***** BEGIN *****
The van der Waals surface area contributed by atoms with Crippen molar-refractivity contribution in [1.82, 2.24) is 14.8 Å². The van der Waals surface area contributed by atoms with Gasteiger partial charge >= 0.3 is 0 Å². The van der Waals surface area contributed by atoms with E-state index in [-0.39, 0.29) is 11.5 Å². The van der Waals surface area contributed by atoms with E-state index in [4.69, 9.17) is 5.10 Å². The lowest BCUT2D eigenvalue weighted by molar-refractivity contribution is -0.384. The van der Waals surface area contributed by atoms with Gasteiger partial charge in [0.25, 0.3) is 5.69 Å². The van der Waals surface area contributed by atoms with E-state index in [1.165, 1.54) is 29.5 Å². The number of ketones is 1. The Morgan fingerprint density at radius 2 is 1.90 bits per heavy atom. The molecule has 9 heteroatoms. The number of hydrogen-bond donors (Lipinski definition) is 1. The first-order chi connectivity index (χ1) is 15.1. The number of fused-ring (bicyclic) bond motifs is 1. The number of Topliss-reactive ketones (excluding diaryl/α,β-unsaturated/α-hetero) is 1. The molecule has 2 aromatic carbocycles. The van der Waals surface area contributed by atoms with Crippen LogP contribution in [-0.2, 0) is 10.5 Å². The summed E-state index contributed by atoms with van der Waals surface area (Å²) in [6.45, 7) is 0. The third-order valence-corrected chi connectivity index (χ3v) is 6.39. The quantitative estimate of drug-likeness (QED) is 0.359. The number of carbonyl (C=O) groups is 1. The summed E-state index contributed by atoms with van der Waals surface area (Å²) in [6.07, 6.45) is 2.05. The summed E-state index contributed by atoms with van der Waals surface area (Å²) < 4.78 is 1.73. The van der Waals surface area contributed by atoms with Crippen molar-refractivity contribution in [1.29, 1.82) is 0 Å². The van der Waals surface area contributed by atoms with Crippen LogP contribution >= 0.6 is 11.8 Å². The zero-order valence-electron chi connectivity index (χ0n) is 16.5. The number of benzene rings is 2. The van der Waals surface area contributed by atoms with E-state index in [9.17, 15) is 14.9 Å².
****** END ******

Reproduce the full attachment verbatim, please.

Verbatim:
The van der Waals surface area contributed by atoms with Crippen molar-refractivity contribution in [1.82, 2.24) is 14.8 Å². The van der Waals surface area contributed by atoms with Gasteiger partial charge >= 0.3 is 0 Å². The van der Waals surface area contributed by atoms with E-state index in [-0.39, 0.29) is 11.5 Å². The van der Waals surface area contributed by atoms with E-state index in [4.69, 9.17) is 5.10 Å². The lowest BCUT2D eigenvalue weighted by molar-refractivity contribution is -0.384. The van der Waals surface area contributed by atoms with Gasteiger partial charge in [0.25, 0.3) is 5.69 Å². The van der Waals surface area contributed by atoms with E-state index in [1.165, 1.54) is 29.5 Å². The number of ketones is 1. The Morgan fingerprint density at radius 2 is 1.90 bits per heavy atom. The molecule has 9 heteroatoms. The number of hydrogen-bond donors (Lipinski definition) is 1. The first-order chi connectivity index (χ1) is 15.1. The number of fused-ring (bicyclic) bond motifs is 1. The number of Topliss-reactive ketones (excluding diaryl/α,β-unsaturated/α-hetero) is 1. The molecule has 2 aromatic carbocycles. The van der Waals surface area contributed by atoms with Crippen LogP contribution in [-0.2, 0) is 10.5 Å². The summed E-state index contributed by atoms with van der Waals surface area (Å²) in [6.45, 7) is 0. The third-order valence-corrected chi connectivity index (χ3v) is 6.39. The quantitative estimate of drug-likeness (QED) is 0.359. The number of carbonyl (C=O) groups is 1. The summed E-state index contributed by atoms with van der Waals surface area (Å²) in [6.07, 6.45) is 2.05. The summed E-state index contributed by atoms with van der Waals surface area (Å²) < 4.78 is 1.73. The van der Waals surface area contributed by atoms with Crippen molar-refractivity contribution in [1.29, 1.82) is 0 Å². The van der Waals surface area contributed by atoms with Crippen LogP contribution >= 0.6 is 11.8 Å². The zero-order valence-electron chi connectivity index (χ0n) is 16.5. The number of benzene rings is 2. The van der Waals surface area contributed by atoms with E-state index in [9.17, 15) is 14.9 Å².